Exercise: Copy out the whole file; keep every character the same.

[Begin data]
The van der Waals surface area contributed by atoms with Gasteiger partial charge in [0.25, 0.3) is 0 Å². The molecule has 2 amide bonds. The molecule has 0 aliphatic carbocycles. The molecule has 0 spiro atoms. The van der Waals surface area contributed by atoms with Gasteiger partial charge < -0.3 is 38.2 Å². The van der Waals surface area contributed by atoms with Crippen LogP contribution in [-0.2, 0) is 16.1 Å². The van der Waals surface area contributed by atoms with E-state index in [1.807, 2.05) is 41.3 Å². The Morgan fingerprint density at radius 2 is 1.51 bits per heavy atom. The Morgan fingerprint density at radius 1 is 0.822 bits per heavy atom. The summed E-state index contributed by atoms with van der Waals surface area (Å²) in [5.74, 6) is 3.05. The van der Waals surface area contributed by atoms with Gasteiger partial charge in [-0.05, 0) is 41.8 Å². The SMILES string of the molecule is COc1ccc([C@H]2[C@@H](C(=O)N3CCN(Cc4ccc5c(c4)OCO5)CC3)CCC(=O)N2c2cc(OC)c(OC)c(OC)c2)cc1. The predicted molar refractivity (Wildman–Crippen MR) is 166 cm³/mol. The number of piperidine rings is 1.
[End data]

The van der Waals surface area contributed by atoms with Gasteiger partial charge in [0.25, 0.3) is 0 Å². The molecule has 2 amide bonds. The molecule has 0 aliphatic carbocycles. The molecule has 0 spiro atoms. The van der Waals surface area contributed by atoms with Gasteiger partial charge < -0.3 is 38.2 Å². The van der Waals surface area contributed by atoms with Crippen LogP contribution in [-0.2, 0) is 16.1 Å². The van der Waals surface area contributed by atoms with E-state index in [1.807, 2.05) is 41.3 Å². The Morgan fingerprint density at radius 2 is 1.51 bits per heavy atom. The Morgan fingerprint density at radius 1 is 0.822 bits per heavy atom. The summed E-state index contributed by atoms with van der Waals surface area (Å²) in [5.74, 6) is 3.05. The van der Waals surface area contributed by atoms with Gasteiger partial charge in [-0.05, 0) is 41.8 Å². The SMILES string of the molecule is COc1ccc([C@H]2[C@@H](C(=O)N3CCN(Cc4ccc5c(c4)OCO5)CC3)CCC(=O)N2c2cc(OC)c(OC)c(OC)c2)cc1. The predicted molar refractivity (Wildman–Crippen MR) is 166 cm³/mol. The number of piperidine rings is 1.